WASHINGTON -- With its international mandate in Iraq set to expire in 11 months, the Bush administration will insist that the government in Baghdad give the United States broad authority to conduct combat operations and guarantee civilian contractors specific legal protections from Iraqi law, according to administration and military officials.
This emerging U.S. negotiating position faces a potential buzz saw of opposition from Iraq, with its fragmented parliament, weak central government and deep sensitivities about being seen as a dependent state, according to these officials.
At the same time, the administration faces opposition from Democrats at home, who warn that the agreements that the White House seeks would bind the next president by locking in Bush's policies and a long-term military presence.
The U.S. negotiating position for a formal military-to-military relationship, one that would replace the current U.N. mandate, is laid out in a draft proposal that was described by a range of White House, Pentagon, State Department and military officials on ground rules of anonymity. It also includes less controversial demands that U.S. troops be immune from Iraqi prosecution and that they maintain the power to detain Iraqi prisoners.
But the U.S. quest for protections for civilian contractors is expected to be particularly vexing, because in no other country are contractors working with the U.S. military granted protection from local laws. Some U.S. officials want contractors to have full immunity from Iraqi law, while others envision less sweeping protections.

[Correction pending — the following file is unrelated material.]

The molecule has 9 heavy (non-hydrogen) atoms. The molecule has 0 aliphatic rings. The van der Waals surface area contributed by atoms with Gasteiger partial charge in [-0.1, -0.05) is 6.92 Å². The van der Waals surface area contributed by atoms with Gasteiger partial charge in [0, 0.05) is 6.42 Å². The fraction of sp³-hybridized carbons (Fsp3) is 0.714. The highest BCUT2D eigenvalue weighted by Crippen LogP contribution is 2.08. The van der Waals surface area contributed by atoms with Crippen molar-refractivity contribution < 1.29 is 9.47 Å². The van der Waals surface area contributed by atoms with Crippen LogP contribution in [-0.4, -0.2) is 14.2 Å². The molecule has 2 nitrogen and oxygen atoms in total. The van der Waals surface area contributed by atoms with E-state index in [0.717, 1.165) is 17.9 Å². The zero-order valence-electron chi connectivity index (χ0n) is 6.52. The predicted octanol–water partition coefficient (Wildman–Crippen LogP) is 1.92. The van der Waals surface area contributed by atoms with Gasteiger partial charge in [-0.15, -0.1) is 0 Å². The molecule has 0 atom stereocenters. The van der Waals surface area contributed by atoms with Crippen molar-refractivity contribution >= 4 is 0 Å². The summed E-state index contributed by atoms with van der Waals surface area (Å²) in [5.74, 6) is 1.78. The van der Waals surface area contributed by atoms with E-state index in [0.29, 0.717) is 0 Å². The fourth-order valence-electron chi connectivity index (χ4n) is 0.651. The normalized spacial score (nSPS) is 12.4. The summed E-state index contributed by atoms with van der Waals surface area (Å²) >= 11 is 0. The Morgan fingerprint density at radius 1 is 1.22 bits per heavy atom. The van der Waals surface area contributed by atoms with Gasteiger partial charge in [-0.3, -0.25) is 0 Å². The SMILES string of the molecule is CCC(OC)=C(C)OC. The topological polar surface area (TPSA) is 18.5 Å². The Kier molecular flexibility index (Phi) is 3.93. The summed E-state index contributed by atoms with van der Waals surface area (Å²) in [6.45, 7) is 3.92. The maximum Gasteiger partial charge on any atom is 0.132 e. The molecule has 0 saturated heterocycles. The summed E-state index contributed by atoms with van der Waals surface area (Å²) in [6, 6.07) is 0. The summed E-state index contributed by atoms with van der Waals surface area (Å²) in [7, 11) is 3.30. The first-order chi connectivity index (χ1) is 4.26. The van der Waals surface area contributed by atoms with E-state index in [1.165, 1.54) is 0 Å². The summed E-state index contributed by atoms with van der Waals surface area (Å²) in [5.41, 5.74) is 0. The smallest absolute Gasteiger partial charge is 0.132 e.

These officials said the negotiations with the Iraqis, expected to begin in February, would also determine whether the U.S. authority to conduct combat operations in the future would be unilateral, as it is now, or whether it would require consultation with the Iraqis or even Iraqi approval.
Congressional Democrats have accused the White House of sponsoring negotiations that will set into law a long-term security relationship with Iraq.
But administration officials said the U.S. proposal specifically did not set future troop levels in Iraq or ask for permanent U.S. bases there. Nor, they said, did it offer a security guarantee defining Washington's specific responsibilities should Iraq come under attack.
Including such long-term commitments in the agreement would turn the accord into a bilateral treaty, one that would require Senate approval. The Bush administration faces the political reality that it cannot count on the two-thirds vote that would be required to approve a treaty with Iraq setting out such a military commitment.
Administration officials are describing their draft proposal in terms of a traditional status-of-forces agreement, an accord that has historically been negotiated by the executive branch and signed by the executive branch without a Senate vote.
"I think it's pretty clear that such an agreement would not talk about force levels," Defense Secretary Robert M. Gates said yesterday. "We have no interest in permanent bases. I think the way to think about the framework agreement is an approach to normalizing the relationship between the United States and Iraq."
While the United States has military agreements with more than 80 countries around the world, including Japan, Germany, South Korea and a number of Iraq's neighbors, none of those countries is at war. And none has a population outraged over civilian deaths at the hands of armed U.S. security contractors who are not answerable to Iraqi law.
In seeking immunity for contractors, the administration is requesting protections for the 154,000 civilian contractors working for the Defense Department in Iraq. The administration says it depends heavily on those contractors, including about 13,000 private security contractors working for the Pentagon.